All the components of the ternary complex were tightly correlated with each other and were positively related to age. IGF-I, IGFBP-3, ALS, and IGF-I/IGFBP-3 ratio differed significantly between GHD and normal groups. IGF-I and ALS levels were lower in GHD compared to children with familial short stature, while IGF-I and IGF-I/IGFBP-3 ratio was significantly lower in GHD compared to children with CDGP. IGF-I and IGF-I/IGFBP-3 receiver operating curve cutoff points were unable to discriminate between GHD and normal groups or between GHD and CDGP groups.

Conclusion

Despite the tight correlation among all the components of the ternary complex, each one shows a statistically significant diagnosis-dependent alteration. There is a superiority of IGF-I, ALS, and IGF-I/IGFBP-3 ratio in the distinction between GHD and CDGP or between GHD and normal groups but without usable discriminating power, making auxology as the primary criterion for establishing the diagnosis.

Free access

Maik Welzel, Leyla Akin, Anja Büscher, Tülay Güran, Berthold P Hauffa, Wolfgang Högler, Julia Leonards, Beate Karges, Heiner Kentrup, Birgul Kirel, Emine Esin Yalinbas Senses, Neslihan Tekin, Paul-Martin Holterhus, and Felix G Riepe

Background

Pseudohypoaldosteronism type 1 (PHA1) is a monogenic disease caused by mutations in the genes encoding the human mineralocorticoid receptor (MR) or the α (SCNN1A), β (SCNN1B) or γ (SCNN1G) subunit of the epithelial Na+ channel (ENaC). While autosomal dominant mutation of the MR cause renal PHA1, autosomal recessive mutations of the ENaC lead to systemic PHA1. In the latter, affected children suffer from neonatal onset of multi-organ salt loss and often exhibit cystic fibrosis-like pulmonary symptoms.

Objective

We searched for underlying mutations in seven unrelated children with systemic PHA1, all offsprings of healthy consanguineous parents.

Methods and results

Amplification of the SCNN1A gene and sequencing of all 13 coding exons unraveled mutations in all of our patients. We found five novel homozygous mutations (c.587_588insC in two patients, c.1342_1343insTACA, c.742delG, c.189C>A, c.1361-2A>G) and one known mutation (c.1474C>T) leading to truncation of the αENaC protein. All parents were asymptomatic heterozygous carriers of the respective mutations, confirming the autosomal recessive mode of inheritance. Five out of seven patients exhibited pulmonary symptoms in the neonatal period.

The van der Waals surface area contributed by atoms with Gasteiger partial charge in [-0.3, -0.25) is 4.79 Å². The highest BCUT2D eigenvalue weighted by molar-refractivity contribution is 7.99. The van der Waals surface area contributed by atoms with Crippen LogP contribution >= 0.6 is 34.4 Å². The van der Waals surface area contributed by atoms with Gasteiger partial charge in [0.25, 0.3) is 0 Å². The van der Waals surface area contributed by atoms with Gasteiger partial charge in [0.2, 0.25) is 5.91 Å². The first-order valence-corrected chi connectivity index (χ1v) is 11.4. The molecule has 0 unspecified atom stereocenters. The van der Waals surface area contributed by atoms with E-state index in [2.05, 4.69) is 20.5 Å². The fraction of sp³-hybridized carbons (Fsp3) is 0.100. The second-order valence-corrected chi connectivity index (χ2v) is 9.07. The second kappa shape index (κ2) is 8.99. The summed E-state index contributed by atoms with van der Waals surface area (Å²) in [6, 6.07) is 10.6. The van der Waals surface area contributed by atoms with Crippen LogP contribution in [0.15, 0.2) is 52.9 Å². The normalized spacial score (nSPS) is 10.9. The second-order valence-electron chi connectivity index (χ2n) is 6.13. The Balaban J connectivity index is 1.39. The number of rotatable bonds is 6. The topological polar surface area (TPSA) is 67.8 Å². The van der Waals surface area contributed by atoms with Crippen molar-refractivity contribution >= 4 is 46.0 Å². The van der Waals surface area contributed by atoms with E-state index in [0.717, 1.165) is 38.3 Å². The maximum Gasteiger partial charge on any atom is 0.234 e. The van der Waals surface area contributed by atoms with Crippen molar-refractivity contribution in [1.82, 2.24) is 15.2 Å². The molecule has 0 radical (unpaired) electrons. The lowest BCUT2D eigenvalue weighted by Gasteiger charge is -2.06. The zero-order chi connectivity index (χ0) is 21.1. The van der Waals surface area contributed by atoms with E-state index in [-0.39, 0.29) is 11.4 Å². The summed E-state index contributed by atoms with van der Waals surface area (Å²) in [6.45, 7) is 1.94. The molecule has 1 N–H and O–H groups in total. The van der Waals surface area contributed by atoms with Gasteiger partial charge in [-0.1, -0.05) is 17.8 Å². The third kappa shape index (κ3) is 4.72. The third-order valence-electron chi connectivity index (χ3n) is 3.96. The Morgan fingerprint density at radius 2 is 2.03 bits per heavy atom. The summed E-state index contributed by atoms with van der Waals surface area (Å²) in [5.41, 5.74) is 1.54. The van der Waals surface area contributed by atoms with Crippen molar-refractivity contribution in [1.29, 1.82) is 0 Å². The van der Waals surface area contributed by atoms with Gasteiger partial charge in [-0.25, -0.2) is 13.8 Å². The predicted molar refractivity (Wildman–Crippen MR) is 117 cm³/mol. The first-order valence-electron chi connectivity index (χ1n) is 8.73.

Conclusion

The α subunit is essential for ENaC function and mutations truncating the pore-forming part of the protein leading to systemic PHA1. Based on current knowledge, the pulmonary phenotype cannot be satisfactorily predicted.

Free access

A Vatanen, M Wilhelmsson, B Borgström, B Gustafsson, M Taskinen, U M Saarinen-Pihkala, J Winiarski, and K Jahnukainen

Objective

The aim of the study was to evaluate long-term ovarian function after allogeneic hematopoietic stem cell transplantation (HSCT) in childhood and adolescence.

Subjects and methods

Predictive factors for ovarian function were evaluated among 92 adult or pubertal female survivors transplanted at Huddinge and Helsinki University Hospital during 1978–2000, at a mean age of 9±4.3 years (range 1–19). At the time of the study a mean±s.d. of 13±5.5 years (range 6–27) had elapsed since the HSCT and the mean age of the participants was 22±6.3 years (range 9–41).

Results

Spontaneous puberty based on breast development occurred in 40 and menarche in 30 of the 70 girls who were prepubertal at transplantation. Six out of 20 girls who received HSCT after initiation of pubertal development recovered their ovarian function. Younger age at HSCT, conditioning without total body irradiation (TBI), and a non-leukemia diagnosis predicted the spontaneous menarche. The incidence of menarche was higher after fractioned vs single fraction TBI (P<0.05), cyclophosphamide (Cy) vs busulfan (Bu)-based conditioning (P<0.05), and among leukemia patients transplanted at first remission vs later remissions (P<0.01) and with no cranial irradiation (cranial radiotherapy, CRT) vs given CRT (14–24 Gy) (P<0.01). The majority of recipients conditioned with only Cy vs TBI (P<0.001) or vs Bu-based regimens (P<0.01) showed preserved ovarian function and required no estrogen replacement at their latest follow-up visit at a mean age of 23±6.3 years (range 15–41). Ten women became pregnant.

Conclusions

Patients conditioned with TBI or Bu-based regimes are at high risk of ovarian failure. Intensive anti-leukemia therapy before HSCT including CRT especially among relapsed patients may further decrease the possibility of spontaneous menarche.

Free access

Leo Dunkel and Richard Quinton